This designer lost her husband to cancer. Now she’s helping others cope—through design
Three years ago, April Starr learned her husband, Lucas Daniel, had cancer. He died six weeks later. And she’s still furious with the healthcare system that failed them both during that time.
“I was struck at how little anybody helped us understand what was happening,” says Starr, who works with firefighters and police officers to design public-safety fixes as the Experience Research lead at Motorola Solutions. “We’re both smart people and we couldn’t navigate this. I didn’t realize he was going to die until the day before he died.”
Blindsided and in shock, Starr turned to her specialty to manage her grief: design. She created a series of cancer worksheets that are free to download and print, so any cancer patient, family member, or friend can better track the condition and treatment.
Starr and Daniel were both designers who first met in grad school. Each found success handling complicated projects in the corporate world. But once Daniel was diagnosed, a half a dozen or so doctors took over the case while providing no single narrative as to what was going on. To anyone who has been through the healthcare system, their story probably sounds familiar: While they had access to many specialists, ranging from oncologists to cardiologists, they lacked a centralized resource; for instance, there was no one to clearly articulate how chemo was going.
Starr had to figure out which information to track on her own, then request that information, she says. She didn’t learn that the cancer had spread, despite several rounds of chemo, until a service that audited the data she hadn’t seen provided a second opinion. “I was like, this is insane that I have to figure out he’s dying and to what degree,” she says. Ultimately, it was the palliative care team, not one of several specialists, that broke the news that Daniel was dying.
“I was in a complete state of shock, and as I learned, when you’re in a state of shock you have this crazy manic energy, and I had to channel that somewhere,” Starr says. “I was thinking what would have helped . . . and I thought why isn’t there just a set of templates to write this stuff down?”
So that’s exactly what Starr created. Her cancer worksheets are simple, straightforward charts that put a patient’s diagnosis and progress right into a patient’s hands. The forms include a diagnostic sheet, a treatment plan, a chart for medications, and a calendar to list symptoms and rate how you’re feeling as treatment progresses. They are not fancy, nor are they an app that you would need to download and learn while getting some of the worst news of your life. They’re simple by design.
The diagnostic sheet in particular is a wonderful piece of work. Ideally, Starr says you would have this in your hand while getting a cancer diagnosis. You fill in the blanks to record important information, like the type of cancer you have and its stage. Every clinical term that your doctor might mention, such as “mitotic index” (an important metric of how many of your cells are currently reproducing inside your body), is clearly defined, in bold, plain language.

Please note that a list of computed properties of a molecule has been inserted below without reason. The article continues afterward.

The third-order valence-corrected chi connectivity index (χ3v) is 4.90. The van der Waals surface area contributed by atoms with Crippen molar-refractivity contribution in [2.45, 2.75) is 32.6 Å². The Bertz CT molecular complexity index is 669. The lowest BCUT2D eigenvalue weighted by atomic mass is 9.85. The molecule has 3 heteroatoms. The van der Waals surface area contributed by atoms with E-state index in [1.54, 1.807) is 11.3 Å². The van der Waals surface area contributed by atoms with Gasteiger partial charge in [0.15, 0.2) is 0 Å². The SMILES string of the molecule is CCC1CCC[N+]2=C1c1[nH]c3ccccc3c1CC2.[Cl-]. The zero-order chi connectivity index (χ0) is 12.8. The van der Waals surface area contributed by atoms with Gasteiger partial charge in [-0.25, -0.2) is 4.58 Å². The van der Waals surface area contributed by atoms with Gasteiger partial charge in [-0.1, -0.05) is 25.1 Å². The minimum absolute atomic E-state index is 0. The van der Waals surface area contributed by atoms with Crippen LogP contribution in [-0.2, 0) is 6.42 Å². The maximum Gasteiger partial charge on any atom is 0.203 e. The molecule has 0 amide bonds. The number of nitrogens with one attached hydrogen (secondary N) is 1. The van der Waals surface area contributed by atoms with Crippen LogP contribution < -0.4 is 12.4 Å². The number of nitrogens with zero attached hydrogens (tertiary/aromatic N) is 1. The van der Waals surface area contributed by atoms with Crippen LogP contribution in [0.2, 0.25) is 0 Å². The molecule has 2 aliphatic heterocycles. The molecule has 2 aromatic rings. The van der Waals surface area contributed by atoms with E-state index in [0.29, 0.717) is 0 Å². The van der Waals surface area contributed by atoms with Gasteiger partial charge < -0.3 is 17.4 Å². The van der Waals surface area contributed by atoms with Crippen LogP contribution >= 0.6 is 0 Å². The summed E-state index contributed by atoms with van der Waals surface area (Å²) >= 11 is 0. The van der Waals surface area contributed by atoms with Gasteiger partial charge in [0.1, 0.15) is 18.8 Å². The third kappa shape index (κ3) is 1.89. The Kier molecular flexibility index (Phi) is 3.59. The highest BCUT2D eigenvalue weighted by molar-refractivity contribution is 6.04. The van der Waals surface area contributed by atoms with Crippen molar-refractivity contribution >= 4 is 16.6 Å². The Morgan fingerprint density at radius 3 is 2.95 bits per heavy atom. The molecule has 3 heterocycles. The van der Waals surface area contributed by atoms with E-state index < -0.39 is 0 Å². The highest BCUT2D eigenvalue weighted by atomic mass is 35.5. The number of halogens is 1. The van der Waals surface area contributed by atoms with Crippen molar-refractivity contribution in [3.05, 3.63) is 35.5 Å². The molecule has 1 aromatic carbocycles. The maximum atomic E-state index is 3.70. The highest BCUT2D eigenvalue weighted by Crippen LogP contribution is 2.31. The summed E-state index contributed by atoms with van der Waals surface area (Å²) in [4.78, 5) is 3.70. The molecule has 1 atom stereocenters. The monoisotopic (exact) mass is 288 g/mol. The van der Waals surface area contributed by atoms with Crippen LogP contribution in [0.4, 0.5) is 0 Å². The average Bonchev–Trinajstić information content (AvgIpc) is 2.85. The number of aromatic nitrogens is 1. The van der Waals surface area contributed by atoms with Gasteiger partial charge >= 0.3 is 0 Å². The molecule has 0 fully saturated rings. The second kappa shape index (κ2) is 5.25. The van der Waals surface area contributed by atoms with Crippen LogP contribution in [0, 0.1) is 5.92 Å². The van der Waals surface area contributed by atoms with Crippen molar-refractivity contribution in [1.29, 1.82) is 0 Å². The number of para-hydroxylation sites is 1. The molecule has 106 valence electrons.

It also, crucially, just lists the stuff you should ask your doctor that is hard to remember in the moment, such as “How much experience do you have treating this type of cancer?” In asking these questions over a piece of paper, Starr imagines that the doctor and patient would become more like collaborators. And it’s easy to picture how that would work out ergonomically as two people are huddled over the same paper, rather than a patient trying to get the doctor’s attention as they typed things into their computer.
Starr is not a medical doctor, but she did some research on her own to learn the types of questions that should be on the sheet. She also solicited feedback from her widow grief group— peers who had been through similar battles with cancer—to see what they would like included.
Her work caught the attention of Pittsburgh Medical Center, which reached out to Starr to run a a pilot study with real patients on the sheets. She never followed up to learn if the study happened, but she recognizes that her worksheets probably only make sense if implemented in such a context, with doctor offices providing them to patients at the time of diagnosis. “I don’t really expect people to download them . . . but I am hoping such a simple idea as a worksheet will spread around in healthcare,” Starr says.
Despite her efforts on these cancer worksheets, Starr has no interest in working in healthcare. She even passed on a promising position within the industry after this project came out. “I’m still so angry at doctors for their arrogance, which is embedded so deeply in their culture and how they’re educated,” she says. “It’s such a massive problem that starts so early on, I don’t think I can be in that environment and feel like I’m making a difference.”
Instead, as the Experience Research lead at Motorola Solutions, Starr works with law enforcement and firefighting agencies to learn the challenges in public safety and help design concrete fixes. “I’m very interested in helping people in traumatic situations—just not in the healthcare context,” she laughs.